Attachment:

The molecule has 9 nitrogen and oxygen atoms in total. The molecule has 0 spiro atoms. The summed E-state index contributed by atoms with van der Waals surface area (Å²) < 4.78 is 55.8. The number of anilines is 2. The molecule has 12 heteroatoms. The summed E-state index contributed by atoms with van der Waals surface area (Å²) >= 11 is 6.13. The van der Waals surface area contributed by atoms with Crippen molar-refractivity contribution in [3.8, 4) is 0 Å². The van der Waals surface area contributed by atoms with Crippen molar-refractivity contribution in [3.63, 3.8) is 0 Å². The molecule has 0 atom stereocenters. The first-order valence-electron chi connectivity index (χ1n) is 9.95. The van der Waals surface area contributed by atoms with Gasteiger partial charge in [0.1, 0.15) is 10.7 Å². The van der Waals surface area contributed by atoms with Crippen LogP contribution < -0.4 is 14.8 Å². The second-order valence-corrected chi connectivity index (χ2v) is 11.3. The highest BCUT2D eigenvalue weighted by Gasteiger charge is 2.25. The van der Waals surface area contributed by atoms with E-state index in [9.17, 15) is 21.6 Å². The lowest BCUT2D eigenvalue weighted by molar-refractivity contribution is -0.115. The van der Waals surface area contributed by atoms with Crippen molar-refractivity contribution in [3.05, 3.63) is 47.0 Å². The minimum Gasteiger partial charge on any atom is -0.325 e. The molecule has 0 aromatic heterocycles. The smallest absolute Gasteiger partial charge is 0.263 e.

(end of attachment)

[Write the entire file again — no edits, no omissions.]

The molecule has 9 nitrogen and oxygen atoms in total. The molecule has 0 spiro atoms. The summed E-state index contributed by atoms with van der Waals surface area (Å²) < 4.78 is 55.8. The number of anilines is 2. The molecule has 12 heteroatoms. The summed E-state index contributed by atoms with van der Waals surface area (Å²) >= 11 is 6.13. The van der Waals surface area contributed by atoms with Crippen molar-refractivity contribution in [3.8, 4) is 0 Å². The van der Waals surface area contributed by atoms with Crippen molar-refractivity contribution in [3.63, 3.8) is 0 Å². The molecule has 0 atom stereocenters. The first-order valence-electron chi connectivity index (χ1n) is 9.95. The van der Waals surface area contributed by atoms with Gasteiger partial charge in [0.1, 0.15) is 10.7 Å². The van der Waals surface area contributed by atoms with Crippen LogP contribution < -0.4 is 14.8 Å². The second-order valence-corrected chi connectivity index (χ2v) is 11.3. The highest BCUT2D eigenvalue weighted by Gasteiger charge is 2.25. The van der Waals surface area contributed by atoms with E-state index in [9.17, 15) is 21.6 Å². The lowest BCUT2D eigenvalue weighted by molar-refractivity contribution is -0.115. The van der Waals surface area contributed by atoms with Crippen molar-refractivity contribution in [3.05, 3.63) is 47.0 Å². The minimum Gasteiger partial charge on any atom is -0.325 e. The molecule has 0 aromatic heterocycles. The smallest absolute Gasteiger partial charge is 0.263 e.